"It gives me every right," he snapped, his upper lip curling back, so the men might see the white of his teeth. "I didn't tell you to set up your tents or build homes around my stockyards. But, you did it. Nor did I request any sheriff to monitor the saloon you all invited in to town. Yet, I put up with it." He shoved the barrel against the banker's backsides. The man let out a yelp as he and the preacher wrestled with the front door. "Oh, I pay my fair share of taxes and usually keep my mouth closed. In fact, until today, I've lived up to the town's motto, never a discouraging word. Well, not today boys, I will be damn if I pay another dime."

In their hurry to leave, both men collided, their shoulders wedged as they tried to press through the door in unison. Squeezing out the entrance, they lengthened their strides as they moved toward the buggy.

"But your wife," the minister called over his shoulder. "She wouldn't want the town to go without a Christmas."

His heart constricted. How dare they. How dare they bring her up! "Don't you ever go there, you two bit Bible thumper." He could feel his face grow red from the heat of anger as his eyes bore into the Reverend. The little man's Adam's apple bobbled as if it were a boulder being tossed downstream through a rapid. "Now, git!" he bellowed. Moving to the edge of the porch, he turned the gun barrel skyward curled his index finger over the trigger, and let loose one shot.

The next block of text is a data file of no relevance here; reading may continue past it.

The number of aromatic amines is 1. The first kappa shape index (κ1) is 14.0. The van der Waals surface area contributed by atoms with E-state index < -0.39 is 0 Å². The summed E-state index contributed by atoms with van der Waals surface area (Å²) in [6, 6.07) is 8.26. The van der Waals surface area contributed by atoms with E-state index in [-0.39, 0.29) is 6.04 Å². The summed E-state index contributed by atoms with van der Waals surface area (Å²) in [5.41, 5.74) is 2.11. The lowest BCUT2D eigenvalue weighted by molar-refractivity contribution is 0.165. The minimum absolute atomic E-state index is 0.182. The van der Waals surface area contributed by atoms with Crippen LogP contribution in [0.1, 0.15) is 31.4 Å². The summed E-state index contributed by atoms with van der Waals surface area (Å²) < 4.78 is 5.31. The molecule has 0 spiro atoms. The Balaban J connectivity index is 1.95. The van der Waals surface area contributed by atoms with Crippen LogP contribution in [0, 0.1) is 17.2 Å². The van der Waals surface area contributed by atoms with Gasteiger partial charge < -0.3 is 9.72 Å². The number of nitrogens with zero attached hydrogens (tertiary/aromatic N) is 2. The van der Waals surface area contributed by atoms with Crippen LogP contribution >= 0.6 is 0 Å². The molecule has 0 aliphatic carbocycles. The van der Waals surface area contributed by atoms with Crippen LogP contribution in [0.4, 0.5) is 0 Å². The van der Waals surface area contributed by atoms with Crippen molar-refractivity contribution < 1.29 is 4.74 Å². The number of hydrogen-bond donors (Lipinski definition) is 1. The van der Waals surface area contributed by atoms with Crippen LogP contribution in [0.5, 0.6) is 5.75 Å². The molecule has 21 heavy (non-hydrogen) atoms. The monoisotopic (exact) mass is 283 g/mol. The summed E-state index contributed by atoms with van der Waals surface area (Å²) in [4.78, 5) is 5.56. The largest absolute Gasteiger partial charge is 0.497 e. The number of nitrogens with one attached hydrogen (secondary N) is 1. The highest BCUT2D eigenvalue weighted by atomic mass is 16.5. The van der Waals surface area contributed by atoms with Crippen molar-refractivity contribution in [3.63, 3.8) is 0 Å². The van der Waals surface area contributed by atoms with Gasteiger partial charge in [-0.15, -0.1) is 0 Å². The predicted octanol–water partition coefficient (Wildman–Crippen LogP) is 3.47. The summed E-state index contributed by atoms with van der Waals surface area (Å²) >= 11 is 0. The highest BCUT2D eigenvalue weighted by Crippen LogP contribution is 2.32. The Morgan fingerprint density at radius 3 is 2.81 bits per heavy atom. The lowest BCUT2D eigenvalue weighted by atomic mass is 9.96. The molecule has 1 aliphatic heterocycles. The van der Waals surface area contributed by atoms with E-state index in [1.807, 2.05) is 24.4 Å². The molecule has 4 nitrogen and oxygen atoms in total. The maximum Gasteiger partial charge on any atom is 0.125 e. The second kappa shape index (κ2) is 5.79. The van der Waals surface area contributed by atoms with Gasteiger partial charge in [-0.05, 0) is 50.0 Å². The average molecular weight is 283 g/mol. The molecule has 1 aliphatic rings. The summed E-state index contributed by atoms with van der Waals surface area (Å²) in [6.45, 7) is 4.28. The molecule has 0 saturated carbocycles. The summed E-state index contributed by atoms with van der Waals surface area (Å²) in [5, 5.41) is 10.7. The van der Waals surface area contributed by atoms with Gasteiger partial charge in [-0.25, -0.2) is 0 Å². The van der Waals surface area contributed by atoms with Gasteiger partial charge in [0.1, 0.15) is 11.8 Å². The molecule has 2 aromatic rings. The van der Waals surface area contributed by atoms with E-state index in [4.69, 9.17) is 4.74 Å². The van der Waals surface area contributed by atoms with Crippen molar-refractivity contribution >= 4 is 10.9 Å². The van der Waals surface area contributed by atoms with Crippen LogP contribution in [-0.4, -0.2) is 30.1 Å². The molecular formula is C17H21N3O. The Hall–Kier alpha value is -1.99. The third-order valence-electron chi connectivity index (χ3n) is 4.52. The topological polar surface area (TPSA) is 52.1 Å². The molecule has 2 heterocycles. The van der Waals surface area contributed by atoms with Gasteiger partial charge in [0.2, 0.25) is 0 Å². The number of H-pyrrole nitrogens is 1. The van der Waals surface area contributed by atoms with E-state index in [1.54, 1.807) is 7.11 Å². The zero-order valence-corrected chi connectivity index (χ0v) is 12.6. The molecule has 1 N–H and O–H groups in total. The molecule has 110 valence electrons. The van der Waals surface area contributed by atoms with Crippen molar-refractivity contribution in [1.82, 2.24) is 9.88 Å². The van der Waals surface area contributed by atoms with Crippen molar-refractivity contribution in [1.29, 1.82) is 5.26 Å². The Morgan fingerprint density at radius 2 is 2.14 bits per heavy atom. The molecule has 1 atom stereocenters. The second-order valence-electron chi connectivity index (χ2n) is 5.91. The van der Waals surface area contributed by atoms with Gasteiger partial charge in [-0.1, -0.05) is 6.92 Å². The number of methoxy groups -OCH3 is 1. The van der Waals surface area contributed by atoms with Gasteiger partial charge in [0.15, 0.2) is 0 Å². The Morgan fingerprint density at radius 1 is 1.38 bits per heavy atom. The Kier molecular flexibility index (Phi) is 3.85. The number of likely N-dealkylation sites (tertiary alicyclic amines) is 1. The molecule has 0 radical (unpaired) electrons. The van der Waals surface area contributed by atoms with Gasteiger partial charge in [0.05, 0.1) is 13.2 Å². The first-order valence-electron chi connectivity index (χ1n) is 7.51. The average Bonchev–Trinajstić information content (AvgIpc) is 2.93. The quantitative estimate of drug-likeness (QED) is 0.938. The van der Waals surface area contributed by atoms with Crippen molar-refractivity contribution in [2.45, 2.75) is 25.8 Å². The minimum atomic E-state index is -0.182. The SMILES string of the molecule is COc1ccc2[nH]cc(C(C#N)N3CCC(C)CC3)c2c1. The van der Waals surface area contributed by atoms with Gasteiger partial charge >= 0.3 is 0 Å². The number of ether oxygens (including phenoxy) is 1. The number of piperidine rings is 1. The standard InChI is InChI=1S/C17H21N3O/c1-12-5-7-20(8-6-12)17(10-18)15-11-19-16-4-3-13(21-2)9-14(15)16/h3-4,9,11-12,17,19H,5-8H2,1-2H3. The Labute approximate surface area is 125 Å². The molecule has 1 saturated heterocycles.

The percussion of the gun echoed in the still air. Both men let out a yelp like a wounded dog. The speed of their retreat increased. They fumbled, their feet slipped, yet somehow they managed to scramble aboard and turn the horse around. "You haven't heard the last of this," Thomas Carter shouted as the Reverend brought the lines down upon the horse's back. The iron rims hissed against the ground as they left at a fast trot.

"Damned fools," he snarled. In the quiet of the ranch grounds, he watched them pass the barn and caught one last look as they tossed him a glare mixed with fear and pure hatred. He broke open the barrel and pulled the empty shell from the smoking gun. By golly, they got the message that time. Tossing the spent shell onto the ground, he pulled the unused ammunition out and returned it to his vest pocket. He turned and stared at the empty doorway of the two-story log home he'd built. A momentary expression of hurt rolled across his face deepening the lines next to the grim turn of his lips. She should be here. By all rights, Miranda should be there, standing in the doorway, waiting for him.

To purchase your copy of A Cordial Christmas for $0.99 please follow the links below,

Saturday, June 9, 2012

Saturday Matinee Segment

Growing up it used to be the thing to take in a western at the movie theater on Saturday afternoons.. So here's a bit of my indie book The Rancher's Irish Bride for your viewing pleasure...